Please use this identifier to cite or link to this item:
Title: Cerebral monitoring during carotid endarterectomy using transcranial cerebral oximetry
Authors: Sihotský, Vladimír
Berek, Péter
Kopolovets, Ivan
Frankovičová, Mária
Štefanič, Peter
Kubíková, Mária
Mucha, Rastislav
Keywords: carotid endarterectomy, transcranial cerebral oximetry
Issue Date: 2020
Publisher: Bratisl Med J
Series/Report no.: 121;6
Abstract: OBJECTIVE: This study aimed to evaluate the outcomes of carotid endarterectomies (CEA) performed using transcranial cerebral oximetry as cerebral monitoring METHODS: This single-center study included patients treated surgically for signifi cant stenosis of the internal carotid artery (ICA) from January 2012 to December 2017 RESULTS: Of the 654 patients, 267 were asymptomatic, and 387 were symptomatic. Eversion CEA was performed in 64.8 %, and patched conventional CEA in 35.2 % of all patients. Totally 11.4 % of all patients had a shunt inserted; all patients with the inserted shunt had the conventional pathed CEA. Severe postoperative complications occurred in 1.5 % of asymptomatic patients and 2.6 % of symptomatic patients. The stroke and death ratio in the shunted group was 2.7 %, and in the non-shunted group, 2.1 % (p = 0.7). We found no signifi cant difference in severe postoperative complications between the shunted and non-shunted group. Further, we found the male gender (p = 0.005), coronary artery disease (p = 0.01), and ongoing smoking (p = 0.003) to be signifi cantly associated with neurological symptoms of the ICA stenosis. We also confi rmed current tobacco smoking to be signifi cantly associated with the occurrence of postoperative stroke and death (p = 0.005) CONCLUSION: We found transcranial cerebral oximetry to be reliable in the determination of shunt insertion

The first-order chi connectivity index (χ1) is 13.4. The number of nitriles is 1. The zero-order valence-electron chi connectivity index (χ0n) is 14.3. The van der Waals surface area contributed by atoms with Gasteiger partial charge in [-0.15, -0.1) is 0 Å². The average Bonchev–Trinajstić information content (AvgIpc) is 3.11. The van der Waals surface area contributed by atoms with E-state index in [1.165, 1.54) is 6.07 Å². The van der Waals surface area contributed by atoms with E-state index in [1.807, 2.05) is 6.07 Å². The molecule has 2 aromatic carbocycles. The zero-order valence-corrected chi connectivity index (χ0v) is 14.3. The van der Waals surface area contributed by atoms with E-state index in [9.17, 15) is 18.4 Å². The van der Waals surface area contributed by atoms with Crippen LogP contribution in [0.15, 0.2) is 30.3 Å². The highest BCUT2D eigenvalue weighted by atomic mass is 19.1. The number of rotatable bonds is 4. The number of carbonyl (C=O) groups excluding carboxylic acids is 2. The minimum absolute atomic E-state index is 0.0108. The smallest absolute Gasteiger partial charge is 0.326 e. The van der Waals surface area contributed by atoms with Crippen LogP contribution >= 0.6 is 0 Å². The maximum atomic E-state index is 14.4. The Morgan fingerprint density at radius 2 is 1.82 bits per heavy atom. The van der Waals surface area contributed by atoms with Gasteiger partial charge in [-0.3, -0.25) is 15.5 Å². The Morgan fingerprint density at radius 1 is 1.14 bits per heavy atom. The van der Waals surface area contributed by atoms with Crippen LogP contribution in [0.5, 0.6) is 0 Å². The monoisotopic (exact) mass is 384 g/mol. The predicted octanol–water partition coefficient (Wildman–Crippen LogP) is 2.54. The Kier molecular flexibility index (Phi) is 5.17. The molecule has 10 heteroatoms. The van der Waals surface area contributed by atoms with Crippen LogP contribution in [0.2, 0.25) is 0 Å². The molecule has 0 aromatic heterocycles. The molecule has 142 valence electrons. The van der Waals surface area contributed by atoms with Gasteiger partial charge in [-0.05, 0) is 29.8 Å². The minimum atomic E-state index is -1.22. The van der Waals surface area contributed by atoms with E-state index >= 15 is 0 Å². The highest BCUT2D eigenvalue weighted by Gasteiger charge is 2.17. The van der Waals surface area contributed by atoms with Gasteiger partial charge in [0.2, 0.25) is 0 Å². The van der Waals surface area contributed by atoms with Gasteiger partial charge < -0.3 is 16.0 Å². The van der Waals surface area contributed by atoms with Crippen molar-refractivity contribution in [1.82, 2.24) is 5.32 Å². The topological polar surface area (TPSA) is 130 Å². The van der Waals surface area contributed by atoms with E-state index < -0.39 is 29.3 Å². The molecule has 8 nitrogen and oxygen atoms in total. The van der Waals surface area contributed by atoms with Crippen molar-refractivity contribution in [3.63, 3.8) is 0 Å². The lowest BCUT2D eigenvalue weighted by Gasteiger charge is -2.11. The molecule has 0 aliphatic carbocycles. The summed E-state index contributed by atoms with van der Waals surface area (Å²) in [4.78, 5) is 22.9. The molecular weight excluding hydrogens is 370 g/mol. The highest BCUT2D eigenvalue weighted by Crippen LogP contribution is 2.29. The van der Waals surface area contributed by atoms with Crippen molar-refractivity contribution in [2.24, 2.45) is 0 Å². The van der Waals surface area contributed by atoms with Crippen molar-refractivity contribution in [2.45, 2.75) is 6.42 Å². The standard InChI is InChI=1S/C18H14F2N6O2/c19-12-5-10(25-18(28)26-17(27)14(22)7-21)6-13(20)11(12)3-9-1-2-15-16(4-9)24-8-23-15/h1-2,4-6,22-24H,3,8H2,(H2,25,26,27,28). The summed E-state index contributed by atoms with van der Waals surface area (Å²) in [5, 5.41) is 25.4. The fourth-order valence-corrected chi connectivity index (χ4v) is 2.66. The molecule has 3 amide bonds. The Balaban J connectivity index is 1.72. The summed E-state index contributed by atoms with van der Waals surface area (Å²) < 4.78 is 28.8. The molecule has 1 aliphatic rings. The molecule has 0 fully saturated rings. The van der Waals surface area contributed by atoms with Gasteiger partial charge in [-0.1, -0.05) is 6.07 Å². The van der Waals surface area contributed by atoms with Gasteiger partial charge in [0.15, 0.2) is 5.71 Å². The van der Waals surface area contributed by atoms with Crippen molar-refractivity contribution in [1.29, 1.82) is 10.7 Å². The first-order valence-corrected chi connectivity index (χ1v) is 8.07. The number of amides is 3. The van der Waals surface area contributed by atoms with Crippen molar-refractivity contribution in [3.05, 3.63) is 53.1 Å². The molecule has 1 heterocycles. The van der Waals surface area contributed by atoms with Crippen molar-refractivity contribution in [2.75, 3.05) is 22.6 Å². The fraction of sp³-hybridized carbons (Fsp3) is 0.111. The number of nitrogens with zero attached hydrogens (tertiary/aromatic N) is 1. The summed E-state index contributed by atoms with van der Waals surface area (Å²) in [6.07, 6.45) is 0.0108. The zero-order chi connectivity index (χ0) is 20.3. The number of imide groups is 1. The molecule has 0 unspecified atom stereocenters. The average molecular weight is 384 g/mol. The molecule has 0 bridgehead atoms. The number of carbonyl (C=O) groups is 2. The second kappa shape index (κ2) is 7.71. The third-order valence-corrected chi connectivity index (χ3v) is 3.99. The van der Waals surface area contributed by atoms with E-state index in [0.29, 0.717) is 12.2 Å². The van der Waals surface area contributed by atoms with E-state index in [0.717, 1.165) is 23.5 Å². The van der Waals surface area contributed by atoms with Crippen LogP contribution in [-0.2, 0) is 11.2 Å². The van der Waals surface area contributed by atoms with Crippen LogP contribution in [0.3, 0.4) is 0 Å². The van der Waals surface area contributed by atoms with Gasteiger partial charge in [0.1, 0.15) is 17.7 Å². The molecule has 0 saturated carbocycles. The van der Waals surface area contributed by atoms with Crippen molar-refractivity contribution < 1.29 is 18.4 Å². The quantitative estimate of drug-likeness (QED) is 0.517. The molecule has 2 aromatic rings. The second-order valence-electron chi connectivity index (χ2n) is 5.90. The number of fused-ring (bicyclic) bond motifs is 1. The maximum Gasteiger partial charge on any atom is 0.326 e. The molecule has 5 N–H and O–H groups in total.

Type: Text
Publication type: Стаття
Appears in Collections:Наукові публікації НДНЦ молекулярної мікробіології та імунології слизових оболонок

Files in This Item:
File Description SizeFormat 
12106-09.pdf103.43 kBAdobe PDFView/Open

Items in DSpace are protected by copyright, with all rights reserved, unless otherwise indicated.